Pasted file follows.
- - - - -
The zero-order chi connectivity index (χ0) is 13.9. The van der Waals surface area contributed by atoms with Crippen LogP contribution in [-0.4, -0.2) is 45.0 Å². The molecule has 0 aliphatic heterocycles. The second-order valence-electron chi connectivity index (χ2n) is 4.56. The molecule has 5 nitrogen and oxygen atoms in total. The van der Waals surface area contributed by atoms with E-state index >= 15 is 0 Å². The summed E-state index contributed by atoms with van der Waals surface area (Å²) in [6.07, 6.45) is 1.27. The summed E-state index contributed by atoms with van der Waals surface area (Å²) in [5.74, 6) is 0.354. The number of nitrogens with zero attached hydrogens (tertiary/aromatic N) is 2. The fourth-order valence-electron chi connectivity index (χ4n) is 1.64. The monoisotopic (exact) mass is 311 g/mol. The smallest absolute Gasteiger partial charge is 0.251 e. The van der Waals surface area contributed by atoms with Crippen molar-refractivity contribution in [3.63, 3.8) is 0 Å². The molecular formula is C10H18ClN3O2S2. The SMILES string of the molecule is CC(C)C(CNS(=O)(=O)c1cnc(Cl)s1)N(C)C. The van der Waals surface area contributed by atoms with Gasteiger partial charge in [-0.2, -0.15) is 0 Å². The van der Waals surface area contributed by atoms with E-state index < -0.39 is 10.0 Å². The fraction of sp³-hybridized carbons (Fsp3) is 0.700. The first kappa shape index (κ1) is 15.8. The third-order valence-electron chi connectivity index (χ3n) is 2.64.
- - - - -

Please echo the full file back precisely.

The zero-order chi connectivity index (χ0) is 13.9. The van der Waals surface area contributed by atoms with Crippen LogP contribution in [-0.4, -0.2) is 45.0 Å². The molecule has 0 aliphatic heterocycles. The second-order valence-electron chi connectivity index (χ2n) is 4.56. The molecule has 5 nitrogen and oxygen atoms in total. The van der Waals surface area contributed by atoms with E-state index >= 15 is 0 Å². The summed E-state index contributed by atoms with van der Waals surface area (Å²) in [6.07, 6.45) is 1.27. The summed E-state index contributed by atoms with van der Waals surface area (Å²) in [5.74, 6) is 0.354. The number of nitrogens with zero attached hydrogens (tertiary/aromatic N) is 2. The fourth-order valence-electron chi connectivity index (χ4n) is 1.64. The monoisotopic (exact) mass is 311 g/mol. The smallest absolute Gasteiger partial charge is 0.251 e. The van der Waals surface area contributed by atoms with Crippen molar-refractivity contribution in [3.63, 3.8) is 0 Å². The molecular formula is C10H18ClN3O2S2. The SMILES string of the molecule is CC(C)C(CNS(=O)(=O)c1cnc(Cl)s1)N(C)C. The van der Waals surface area contributed by atoms with Gasteiger partial charge in [-0.2, -0.15) is 0 Å². The van der Waals surface area contributed by atoms with E-state index < -0.39 is 10.0 Å². The fraction of sp³-hybridized carbons (Fsp3) is 0.700. The first kappa shape index (κ1) is 15.8. The third-order valence-electron chi connectivity index (χ3n) is 2.64.